“To start with, Moyes has nothing but a formidable record at Everton. Taking over the relegation threatened side and turning into a decent side finishing in the top half of the table. Everton have finished eight times in the top half of the table in the past ten seasons under Moyes. Also, he was the third longest serving manager in the league.
“Moyes was known to sign some great value talents during his time at Everton – the noticeable ones were Baines, Oviedo, Cahill, Mirallas and Coleman.
“A sacking in this situation would only lead the players to think they are bigger than the gaffer and even if Moyes doesn’t fit the bill, it’s perhaps too soon to judge what he can bring to the club.
“The fault is not that he isn’t a good manager, in fact he will do well, but Moyes must show the players who is the boss here. Often this season, we have seen players openly complaining about various aspects. If Moyes can be bold enough, make the changes we need and axe some players who haven’t been doing enough.
“He could still do a good job at the club.”
I have decided to end with an extract from @RocBlank’s blog. I like his emotive style of writing and believe it resonates with us as fans. Whilst he doesn’t specifically say why Moyes is the man to take us forward, it’s hard to argue with what he presents (the extract is part of a longer article on his site so I have edited it ever so slightly to remove references to other parts of the text that would look out of place).
“Manchester United – fragile, handle with care
“There is only one reason I support David Moyes. It’s because this isn’t about David Moyes. This is about an identity. If this doesn’t work we’re just another club. We’re no different to City and Chelsea (actually we are different – we’re not as rich). We throw money at problems, we sack managers, we covet agents and we bitch and moan our way from August to May. We discard young players and demand the impossible from the seniors.
“In this new world, the enjoyment we get from our rivals’ misery far outweighs any hope we have for our own future. We sing stupid songs about Vincent Kompany, we trumpet achievements from years gone by to allow for an abject present. In short if this doesn’t work, we have lost everything. This has to work.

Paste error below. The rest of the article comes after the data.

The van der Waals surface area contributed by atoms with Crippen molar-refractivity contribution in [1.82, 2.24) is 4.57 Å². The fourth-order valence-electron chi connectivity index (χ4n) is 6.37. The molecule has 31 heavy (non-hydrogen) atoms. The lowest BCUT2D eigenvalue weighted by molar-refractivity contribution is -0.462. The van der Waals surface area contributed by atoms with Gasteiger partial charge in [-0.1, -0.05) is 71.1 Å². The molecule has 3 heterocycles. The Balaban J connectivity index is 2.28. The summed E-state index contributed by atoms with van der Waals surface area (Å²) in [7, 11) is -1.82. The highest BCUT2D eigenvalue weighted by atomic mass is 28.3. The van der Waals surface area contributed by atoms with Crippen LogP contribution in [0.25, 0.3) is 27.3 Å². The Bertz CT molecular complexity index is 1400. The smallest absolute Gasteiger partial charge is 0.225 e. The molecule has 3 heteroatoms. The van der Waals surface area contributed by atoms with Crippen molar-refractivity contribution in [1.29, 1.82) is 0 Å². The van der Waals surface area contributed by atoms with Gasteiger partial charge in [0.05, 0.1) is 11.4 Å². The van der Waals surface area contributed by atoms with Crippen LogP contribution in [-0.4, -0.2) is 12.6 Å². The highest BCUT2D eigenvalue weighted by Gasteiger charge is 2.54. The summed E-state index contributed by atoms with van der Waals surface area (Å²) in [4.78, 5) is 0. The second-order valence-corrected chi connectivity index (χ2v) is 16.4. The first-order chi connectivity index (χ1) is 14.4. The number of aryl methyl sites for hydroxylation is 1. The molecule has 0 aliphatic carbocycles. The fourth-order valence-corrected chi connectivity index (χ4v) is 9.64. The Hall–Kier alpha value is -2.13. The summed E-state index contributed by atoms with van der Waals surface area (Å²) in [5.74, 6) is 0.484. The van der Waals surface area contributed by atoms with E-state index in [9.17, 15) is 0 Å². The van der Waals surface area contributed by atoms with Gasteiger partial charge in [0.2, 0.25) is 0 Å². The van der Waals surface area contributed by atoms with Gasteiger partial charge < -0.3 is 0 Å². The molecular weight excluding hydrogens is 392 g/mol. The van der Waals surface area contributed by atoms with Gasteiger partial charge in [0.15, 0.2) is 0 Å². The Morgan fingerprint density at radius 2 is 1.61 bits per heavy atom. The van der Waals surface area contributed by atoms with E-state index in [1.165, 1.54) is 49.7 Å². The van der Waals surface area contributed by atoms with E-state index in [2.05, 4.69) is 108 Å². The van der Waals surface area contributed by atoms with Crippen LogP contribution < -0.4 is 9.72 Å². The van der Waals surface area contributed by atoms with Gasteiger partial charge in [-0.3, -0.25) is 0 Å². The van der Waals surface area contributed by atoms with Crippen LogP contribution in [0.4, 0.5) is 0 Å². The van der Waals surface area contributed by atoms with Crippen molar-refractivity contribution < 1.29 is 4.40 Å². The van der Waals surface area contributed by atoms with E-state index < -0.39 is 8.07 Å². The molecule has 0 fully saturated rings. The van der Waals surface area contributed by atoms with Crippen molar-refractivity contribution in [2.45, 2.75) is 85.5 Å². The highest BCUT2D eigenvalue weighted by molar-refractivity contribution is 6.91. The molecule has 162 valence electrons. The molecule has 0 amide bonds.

“The principles that we’re fighting for have to win out. Youth, continuity, planning, composure – we have to show that these ideals have a place in the modern world. Ferguson was the link to the past. Now he’s gone the club is wobbling, trying to retain its identity under new management. It’s understandable. The club has suffered a heart attack with the departure of Ferguson (and the inexcusable summer transfer window). David Moyes, your job is to help us recover. Because if you don’t, who will?
“View from the Glazers…
“This could have gone two ways. Moyes could have taken to it like a duck to water, born for this moment. Or it could have gone the other way. And it’s gone the other way. Oh it has gone the other way. But the facts remain: Moyes was chosen. He was given a six year deal and given £37million to spend on a Chelsea outcast in the January window.
“He’s also been given a mandate to clear the squad and start moulding as he sees fit. If he’s building a new team – and the Glazers are on board with that – then it takes time. They either sack him now or give him at least two more years. There is nothing in between. The Glazers, Fergie, David Gill – they knew his CV. They knew the risk.
“The pain of watching Mourinho mastermind (and there is no other word – it was stunning the Chelsea performance at the Etihad) a victory over a City side who continually thrash us showed what we’re missing out on – a winning, committed football team fighting for an inspirational manager. Jose is wonderful. But that doesn’t mean he was for us.
“There were very rational reasons why Moyes got the job. Now more than ever we need to stay true to our principles. I can’t deny that this season has been an unmitigated disaster. But nor will I use this forum as an excuse to vent my frustration and list Moyes’ mistakes. There have been some well articulated pieces of that order but I think they’re poorly timed and too short-term.
“The fans have been unbelievable. The singing at 3-0 down at Stamford Bridge was unreal. This is a new time, a new era and it’s going to be a new team. All the Glazers will be hoping is that Moyes, though a slow starter, will take some stopping once he gets going.
That was the most positive stuff sent through. The rest largely looked at the failings of the club/squad. Of course, there are issues at the club but those problems would be there regardless of who might’ve come in or who might come in the future.
I think I have been fair in terms of what I have posted compared to what was sent through. There are a lot of people who understand the club has problems and that Moyes should be allowed to sort them out before judging but a lot has been written on that front. However, I hadn’t seen too many opinions from fans who are pro Moyes. Hopefully, this gives a slight insight into their mindset although I’m sceptical as to how much it has made me change my mind.
I am, perhaps, more sympathetic to his plight but am still unconvinced that we have enough evidence in front of us to back up the claim he can turn it around. Ultimately, I hope he proves me wrong and that he does turn it around and makes us a successful side again. I will happily eat my words if that were to happen as would every United fan who doubts him, I suspect.
As a fan of the club, I hope the people that took the effort to write to me in support of Moyes are right. I genuinely want the man to succeed but unfortunately, I haven’t seen any evidence to even suggest that he can prove me wrong. If he does start to improve. I will get my humble pie recipe prepared (again) for the moment that happens